We who live in the Grand Canyon state love a good adventure. At any given moment, we could be checking out a giant meteor crater, crawling around in long extinct lava tubes, touring ancient Native American constructions, or hiking in petrified forests.
When we venture out of state, lots of us head to San Diego. The Pacific Ocean, beaches, the U.S.S. Midway and more can make for a fun weekend. You can see how much fun this can be on the “Experiences” button on the Airbnb website.
If you squint hard enough, you just might catch a glimpse of the future of K-12 education.
Airbnb is best known for connecting vacationing renters with people who make their property available for rent. It’s an example of voluntary exchange at its finest; the system gives opportunities for people to stay at a wider variety of properties while allowing those with property the opportunity to earn income.
A more recent feature on Airbnb allows viewers to purchase “experiences.” You can click on the link above and enter “San Diego” in the “experiences” bar to give this new feature a test drive.
Members of the Ladner clan did this recently, choosing to go on a beach walk with a marine biologist, walking shelter dogs on the beach and taking a whale watching tour. The universe of choices is far broader than this, offering a huge variety of tours on land, sea and air, arts activities, physical activities, culinary experiences and much more.
As is ubiquitous these days, users rate the experience as a resource for future users. Experiences operate on voluntarism. Your interest and ability to pay determine the experiences you select rather than your ZIP code. Needless to say, those who participate can learn a lot and have a lot of fun.
The chart below demonstrates the trend of upper-income Americans spending more and more money on enrichment activities for their children.
I can hear grumbling among my traditionally minded readers. They – you? – are thinking that while possibly educational, a random collection of experiences doesn’t necessary add up to an education per se. Of course, this is true.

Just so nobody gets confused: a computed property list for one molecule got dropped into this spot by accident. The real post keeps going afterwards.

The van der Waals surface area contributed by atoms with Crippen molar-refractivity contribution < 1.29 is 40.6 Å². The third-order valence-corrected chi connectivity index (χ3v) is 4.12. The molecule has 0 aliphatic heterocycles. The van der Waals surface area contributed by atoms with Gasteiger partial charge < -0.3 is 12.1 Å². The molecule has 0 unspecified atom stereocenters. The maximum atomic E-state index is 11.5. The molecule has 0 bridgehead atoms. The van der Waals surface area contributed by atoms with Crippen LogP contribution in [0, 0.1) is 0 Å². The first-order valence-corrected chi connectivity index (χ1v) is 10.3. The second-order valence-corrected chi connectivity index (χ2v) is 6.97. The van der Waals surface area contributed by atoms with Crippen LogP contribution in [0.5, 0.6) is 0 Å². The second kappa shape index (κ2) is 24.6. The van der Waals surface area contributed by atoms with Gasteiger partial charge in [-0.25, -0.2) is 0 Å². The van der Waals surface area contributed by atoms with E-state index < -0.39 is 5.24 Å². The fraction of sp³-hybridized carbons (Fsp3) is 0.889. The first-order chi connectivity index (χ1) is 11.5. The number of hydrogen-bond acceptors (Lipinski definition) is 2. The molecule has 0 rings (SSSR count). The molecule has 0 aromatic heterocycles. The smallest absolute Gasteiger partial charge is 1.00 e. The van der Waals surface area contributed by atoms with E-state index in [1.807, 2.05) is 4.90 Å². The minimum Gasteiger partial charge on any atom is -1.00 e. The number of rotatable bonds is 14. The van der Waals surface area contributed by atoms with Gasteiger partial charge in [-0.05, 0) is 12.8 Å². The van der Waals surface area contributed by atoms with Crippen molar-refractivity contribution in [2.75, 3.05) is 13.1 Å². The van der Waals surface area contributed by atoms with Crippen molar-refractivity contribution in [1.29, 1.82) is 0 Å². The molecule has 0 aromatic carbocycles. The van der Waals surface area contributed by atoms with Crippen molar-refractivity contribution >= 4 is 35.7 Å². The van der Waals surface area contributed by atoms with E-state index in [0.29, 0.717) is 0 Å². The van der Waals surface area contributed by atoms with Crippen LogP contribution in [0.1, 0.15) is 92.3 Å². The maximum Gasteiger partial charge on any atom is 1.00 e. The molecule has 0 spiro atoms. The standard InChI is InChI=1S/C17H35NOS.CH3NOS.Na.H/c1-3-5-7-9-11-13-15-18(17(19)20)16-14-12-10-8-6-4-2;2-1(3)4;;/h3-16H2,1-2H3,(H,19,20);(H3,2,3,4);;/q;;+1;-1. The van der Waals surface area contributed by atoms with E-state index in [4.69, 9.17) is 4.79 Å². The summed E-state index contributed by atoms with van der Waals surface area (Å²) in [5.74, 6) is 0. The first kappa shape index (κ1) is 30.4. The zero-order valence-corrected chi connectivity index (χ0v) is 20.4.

Keep in mind, though, that a frighteningly large percentage of students sitting through 13 years of public education aren’t receiving an education either. It isn’t difficult to imagine successfully sequencing learning experiences into a logical course of learning, which is why some see the future of education harking back to Boy Scouts and Girl Scouts and the earning and awarding of badges for course completion.
Nor is it difficult to imagine putting it all in an Airbnb style app.
As the chart shows, multi-vendor education has been growing rapidly among upper-income American families for decades. If you’ve been to a cocktail party in the last 15 years, you’ve heard some version of “I’m so exhausted by driving Madison around to X, Y and Z after school” story.
That story is multi-vendor education, and in many cases features pandemic pods, which originated years ago with Silicon Valley parents who figured out they could do more of it if their kids weren’t in a traditional school.
The ever-increasing spending of upper-income Americans on enrichment activities doubtlessly contributes to the fact that their children do quite will on international exams. After all, top quintile income American families didn’t spend, on average, $8,872 in 2006 on Kumon, etc., to lower their golf handicap.
By necessity, the COVID shutdown forced a great many parents to scramble to keep their children academically engaged. Multi-vendor education has worked well for upper-class Americans, and it should be the shape of things to come to allow everyone to participate by giving them control over their K-12 resources.